Occupational Mercury Neurotoxicity: History
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Subjects: Others

Elemental (metallic) mercury is an industrial product whose neurotoxicological properties have been known for hundreds of years. Not all workers exposed to this metal develop neurotological damage and this testifies the importance of genetic factors, i.e. polymorphisms.

  • elemental mercury
  • polymorhism
  • neurotoxicology

1. Introduction

Elemental mercury (Hg) is a naturally occurring toxic heavy metal[1]. It constitutes an important occupational risk by causing neurological, neuropsychological, cardiovascular, and other adverse effects in exposed workers [2]. This occupational risk has been well known for many centuries [3] and is still relevant for certain categories, such as dental technicians [4], miners [5][6], and other industrial workers [7][8][9][10][11][12][13][14]. Mercury is also an environmental toxicant whose effects on cell membranes have been well documented [15]. Global mercury production has steadily increased to reach approximately 4000 tons/year. In 2019, China was the world’s largest producer, with a mine production volume of 3500 metric tons [16][17]. Disease-associated with occupational mercury exposure is increasing globally, mainly as a consequence of small-scale mining activities [18].

Neurobehavioral deficits, including memory loss, mood changes, depression, anxiety, and motor dysfunction, have been associated with chronic occupational exposure to both high [19] and lower levels of Hg [20]. According to the literature, the neurotoxic effects of mercury are mainly due to alteration of the antioxidant system. Several mechanisms, including signalling transduction, protein and/or enzyme activity, and gene regulation are involved in mediating the toxic and adaptive response to mercury exposure [21].

Elemental Hg, mainly found in the form of Hg vapour at room temperature, is absorbed via the lungs and distributed in the body via the blood, predominantly to the kidneys and the central nervous system. In the bloodstream, Hg is oxidized to its mercuric ion (Hg2+) by the catalase enzyme. However, before oxidation, elemental Hg easily and rapidly passes through most cell membranes including the blood-brain barrier and the placenta. The urine and faeces are the main excretory pathways of Hg in humans [22].

Although understanding of Hg toxicokinetic has improved, further studies are needed as regards its metabolism, interaction with other metals, distribution, internal doses and targets, and reservoir organs [23][24][25][26]. The influence of genetic factors on mercury toxicokinetic has been extensively studied and available research suggests that polygenic traits may contribute to the adverse Hg-mediated effects and the variability in Hg-associated risk [27][28]. Indeed, as molecular genetic techniques have advanced, DNA sequence variants referred to as polymorphisms (single nucleotide polymorphism SNP, deletion, insertion, copy number variations) have been increasingly recognized as important factors influencing human susceptibility to Hg-related outcomes. Allelic variations may determine functional differences in the level of activity of gene products involved in Hg toxicokinetic, as well as neurotoxic effects, thus potentially playing a role in Hg risk assessment.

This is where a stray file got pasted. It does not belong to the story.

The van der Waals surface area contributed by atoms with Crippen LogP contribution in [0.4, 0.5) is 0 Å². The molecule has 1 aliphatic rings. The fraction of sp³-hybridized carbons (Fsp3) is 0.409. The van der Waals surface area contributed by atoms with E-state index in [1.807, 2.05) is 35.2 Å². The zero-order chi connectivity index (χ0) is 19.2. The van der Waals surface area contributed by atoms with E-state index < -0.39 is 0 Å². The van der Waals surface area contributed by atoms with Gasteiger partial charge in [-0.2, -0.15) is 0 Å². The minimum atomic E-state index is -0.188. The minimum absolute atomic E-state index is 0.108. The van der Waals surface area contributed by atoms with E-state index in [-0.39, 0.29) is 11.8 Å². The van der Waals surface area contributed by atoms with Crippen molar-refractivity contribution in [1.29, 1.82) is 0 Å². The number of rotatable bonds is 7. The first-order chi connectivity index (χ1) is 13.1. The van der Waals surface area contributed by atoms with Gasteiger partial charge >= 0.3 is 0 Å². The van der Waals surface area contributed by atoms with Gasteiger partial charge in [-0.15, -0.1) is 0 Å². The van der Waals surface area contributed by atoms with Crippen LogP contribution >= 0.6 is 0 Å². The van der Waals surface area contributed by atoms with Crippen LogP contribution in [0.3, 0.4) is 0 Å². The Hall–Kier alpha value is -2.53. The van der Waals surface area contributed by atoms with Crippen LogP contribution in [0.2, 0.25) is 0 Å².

Occupational risk prevention is based on the adoption of good working practices [29][30] and the biological monitoring of workers. Mercury in whole blood (B-Hg) or urine (U-Hg) are commonly used to indicate exposure in occupational cohorts [31][32][33], while hair samples are preferred in general population studies [34]. B-Hg is considered a good indicator of recent exposure. U-Hg is an indicator of average exposure during the past month rather than exposure at the time of urine collection when mercury burden has reached the steady-state in occupationally exposed cohorts [32]. The American Conference of Governmental and Industrial Hygienists (ACGIH) recommends a biological exposure index (BEI) of U-Hg in urine <20 μg/g creatinine [35]. The knowledge of genetic determinants that could increase sensitivity to mercury could be very useful for detecting hypersensitive subjects.

2. Studies on Occupational Mercury Neurotoxicity

Taken as a whole, polymorphisms in candidate genes may affect susceptibility for specific neurobehavioral functions associated with occupational Hg exposure. Occupational findings add to existing evidence indicating genetic determinants of mood and behaviour that potentially increase susceptibility to Hg toxicity in human subjects. However, occupational studies have made only a modest contribution to understanding the adverse effects of elemental mercury. To date, no studies have investigated the role that genetic factors may play in the absorption, distribution, and excretion of mercury and most genes are selected by authors based on criteria of biological plausibility and their role in neurological outcomes. The body burden of mercury in workers has been estimated based on the duration and time of exposure, mainly by integrating these data with the Hg dosage in a single urine sample. No studies have measured mercury in tissues. The demonstration of an association between a polymorphism and neurobehavioral alterations, mood, or potentially neurotoxic symptoms cannot be considered evidence if it has not been confirmed by other studies replicating previous observations on the same genetic variant.